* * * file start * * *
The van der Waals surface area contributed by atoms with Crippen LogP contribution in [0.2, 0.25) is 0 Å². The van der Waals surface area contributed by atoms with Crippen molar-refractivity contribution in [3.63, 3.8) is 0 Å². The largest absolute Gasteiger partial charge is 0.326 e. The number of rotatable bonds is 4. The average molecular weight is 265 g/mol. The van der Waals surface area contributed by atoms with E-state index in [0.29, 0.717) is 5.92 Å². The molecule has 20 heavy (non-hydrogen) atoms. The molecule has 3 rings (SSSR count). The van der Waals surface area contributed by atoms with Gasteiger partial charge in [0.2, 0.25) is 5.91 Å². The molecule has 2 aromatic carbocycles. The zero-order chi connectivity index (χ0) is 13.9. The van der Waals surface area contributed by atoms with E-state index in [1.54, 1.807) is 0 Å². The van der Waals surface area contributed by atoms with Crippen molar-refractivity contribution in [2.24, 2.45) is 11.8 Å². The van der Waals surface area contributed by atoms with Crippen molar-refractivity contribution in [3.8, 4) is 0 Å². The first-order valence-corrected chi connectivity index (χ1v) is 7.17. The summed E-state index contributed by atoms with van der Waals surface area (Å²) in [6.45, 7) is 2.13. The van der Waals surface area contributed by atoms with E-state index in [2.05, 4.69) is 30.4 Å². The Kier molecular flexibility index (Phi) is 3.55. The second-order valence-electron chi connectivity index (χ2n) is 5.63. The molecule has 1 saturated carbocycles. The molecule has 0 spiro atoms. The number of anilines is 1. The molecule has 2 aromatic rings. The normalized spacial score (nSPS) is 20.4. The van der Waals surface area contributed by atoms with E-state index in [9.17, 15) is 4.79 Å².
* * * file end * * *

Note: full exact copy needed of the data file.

The van der Waals surface area contributed by atoms with Crippen LogP contribution in [0.2, 0.25) is 0 Å². The van der Waals surface area contributed by atoms with Crippen molar-refractivity contribution in [3.63, 3.8) is 0 Å². The largest absolute Gasteiger partial charge is 0.326 e. The number of rotatable bonds is 4. The average molecular weight is 265 g/mol. The van der Waals surface area contributed by atoms with E-state index in [0.29, 0.717) is 5.92 Å². The molecule has 20 heavy (non-hydrogen) atoms. The molecule has 3 rings (SSSR count). The van der Waals surface area contributed by atoms with Gasteiger partial charge in [0.2, 0.25) is 5.91 Å². The molecule has 2 aromatic carbocycles. The zero-order chi connectivity index (χ0) is 13.9. The van der Waals surface area contributed by atoms with E-state index in [1.54, 1.807) is 0 Å². The van der Waals surface area contributed by atoms with Crippen molar-refractivity contribution in [2.24, 2.45) is 11.8 Å². The van der Waals surface area contributed by atoms with Crippen molar-refractivity contribution in [3.8, 4) is 0 Å². The first-order valence-corrected chi connectivity index (χ1v) is 7.17. The summed E-state index contributed by atoms with van der Waals surface area (Å²) in [6.45, 7) is 2.13. The van der Waals surface area contributed by atoms with E-state index in [2.05, 4.69) is 30.4 Å². The Kier molecular flexibility index (Phi) is 3.55. The second-order valence-electron chi connectivity index (χ2n) is 5.63. The molecule has 1 saturated carbocycles. The molecule has 0 spiro atoms. The number of anilines is 1. The molecule has 2 aromatic rings. The normalized spacial score (nSPS) is 20.4. The van der Waals surface area contributed by atoms with E-state index in [9.17, 15) is 4.79 Å².